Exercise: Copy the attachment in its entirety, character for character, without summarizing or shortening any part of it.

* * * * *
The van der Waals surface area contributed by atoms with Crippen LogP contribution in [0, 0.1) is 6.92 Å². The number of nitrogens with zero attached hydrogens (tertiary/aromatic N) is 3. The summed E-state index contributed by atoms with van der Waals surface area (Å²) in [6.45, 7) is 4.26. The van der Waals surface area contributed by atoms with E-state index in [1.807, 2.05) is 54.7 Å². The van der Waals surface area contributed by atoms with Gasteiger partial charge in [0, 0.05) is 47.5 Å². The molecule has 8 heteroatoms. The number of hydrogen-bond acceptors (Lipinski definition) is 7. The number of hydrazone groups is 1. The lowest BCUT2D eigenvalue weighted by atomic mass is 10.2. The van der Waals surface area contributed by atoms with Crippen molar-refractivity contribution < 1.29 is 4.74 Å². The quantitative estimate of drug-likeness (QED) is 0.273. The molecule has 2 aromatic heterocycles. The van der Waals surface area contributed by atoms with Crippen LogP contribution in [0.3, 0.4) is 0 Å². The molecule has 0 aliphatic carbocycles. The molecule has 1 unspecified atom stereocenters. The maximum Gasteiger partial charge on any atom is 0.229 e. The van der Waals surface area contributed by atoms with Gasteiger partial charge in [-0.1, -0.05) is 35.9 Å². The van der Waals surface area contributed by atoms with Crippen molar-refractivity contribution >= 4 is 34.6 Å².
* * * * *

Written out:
The van der Waals surface area contributed by atoms with Crippen LogP contribution in [0, 0.1) is 6.92 Å². The number of nitrogens with zero attached hydrogens (tertiary/aromatic N) is 3. The summed E-state index contributed by atoms with van der Waals surface area (Å²) in [6.45, 7) is 4.26. The van der Waals surface area contributed by atoms with E-state index in [1.807, 2.05) is 54.7 Å². The van der Waals surface area contributed by atoms with Gasteiger partial charge in [0, 0.05) is 47.5 Å². The molecule has 8 heteroatoms. The number of hydrogen-bond acceptors (Lipinski definition) is 7. The number of hydrazone groups is 1. The lowest BCUT2D eigenvalue weighted by atomic mass is 10.2. The van der Waals surface area contributed by atoms with Crippen molar-refractivity contribution < 1.29 is 4.74 Å². The quantitative estimate of drug-likeness (QED) is 0.273. The molecule has 2 aromatic heterocycles. The van der Waals surface area contributed by atoms with Crippen LogP contribution in [0.3, 0.4) is 0 Å². The molecule has 0 aliphatic carbocycles. The molecule has 1 unspecified atom stereocenters. The maximum Gasteiger partial charge on any atom is 0.229 e. The van der Waals surface area contributed by atoms with Gasteiger partial charge in [-0.1, -0.05) is 35.9 Å². The van der Waals surface area contributed by atoms with Crippen molar-refractivity contribution >= 4 is 34.6 Å².